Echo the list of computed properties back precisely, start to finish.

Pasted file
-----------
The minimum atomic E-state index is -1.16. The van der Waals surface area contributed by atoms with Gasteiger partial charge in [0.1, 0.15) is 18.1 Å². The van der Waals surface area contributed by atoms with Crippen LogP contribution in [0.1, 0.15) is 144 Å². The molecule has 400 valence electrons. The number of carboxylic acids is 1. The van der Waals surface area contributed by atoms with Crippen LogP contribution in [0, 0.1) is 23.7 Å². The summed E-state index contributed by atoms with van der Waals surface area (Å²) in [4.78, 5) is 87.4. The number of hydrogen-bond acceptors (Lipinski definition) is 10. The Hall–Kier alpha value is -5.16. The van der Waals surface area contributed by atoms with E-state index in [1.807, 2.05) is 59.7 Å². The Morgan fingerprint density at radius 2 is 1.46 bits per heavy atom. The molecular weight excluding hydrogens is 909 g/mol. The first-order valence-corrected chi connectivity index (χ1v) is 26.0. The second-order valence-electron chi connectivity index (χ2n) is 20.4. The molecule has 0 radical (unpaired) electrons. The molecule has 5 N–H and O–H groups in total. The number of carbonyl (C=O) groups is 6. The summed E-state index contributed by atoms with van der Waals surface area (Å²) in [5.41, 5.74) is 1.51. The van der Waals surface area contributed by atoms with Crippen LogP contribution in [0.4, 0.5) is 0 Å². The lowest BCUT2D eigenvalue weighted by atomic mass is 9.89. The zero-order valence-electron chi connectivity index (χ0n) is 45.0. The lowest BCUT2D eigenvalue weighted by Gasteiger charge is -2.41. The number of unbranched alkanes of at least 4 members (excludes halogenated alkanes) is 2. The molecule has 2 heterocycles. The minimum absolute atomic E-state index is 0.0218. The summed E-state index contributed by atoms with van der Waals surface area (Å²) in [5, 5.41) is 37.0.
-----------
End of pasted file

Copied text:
The minimum atomic E-state index is -1.16. The van der Waals surface area contributed by atoms with Gasteiger partial charge in [0.1, 0.15) is 18.1 Å². The van der Waals surface area contributed by atoms with Crippen LogP contribution in [0.1, 0.15) is 144 Å². The molecule has 400 valence electrons. The number of carboxylic acids is 1. The van der Waals surface area contributed by atoms with Crippen LogP contribution in [0, 0.1) is 23.7 Å². The summed E-state index contributed by atoms with van der Waals surface area (Å²) in [4.78, 5) is 87.4. The number of hydrogen-bond acceptors (Lipinski definition) is 10. The Hall–Kier alpha value is -5.16. The van der Waals surface area contributed by atoms with E-state index in [1.807, 2.05) is 59.7 Å². The Morgan fingerprint density at radius 2 is 1.46 bits per heavy atom. The molecular weight excluding hydrogens is 909 g/mol. The first-order valence-corrected chi connectivity index (χ1v) is 26.0. The second-order valence-electron chi connectivity index (χ2n) is 20.4. The molecule has 0 radical (unpaired) electrons. The molecule has 5 N–H and O–H groups in total. The number of carbonyl (C=O) groups is 6. The summed E-state index contributed by atoms with van der Waals surface area (Å²) in [5.41, 5.74) is 1.51. The van der Waals surface area contributed by atoms with Crippen LogP contribution in [0.4, 0.5) is 0 Å². The lowest BCUT2D eigenvalue weighted by atomic mass is 9.89. The zero-order valence-electron chi connectivity index (χ0n) is 45.0. The lowest BCUT2D eigenvalue weighted by Gasteiger charge is -2.41. The number of unbranched alkanes of at least 4 members (excludes halogenated alkanes) is 2. The molecule has 2 heterocycles. The minimum absolute atomic E-state index is 0.0218. The summed E-state index contributed by atoms with van der Waals surface area (Å²) in [5, 5.41) is 37.0.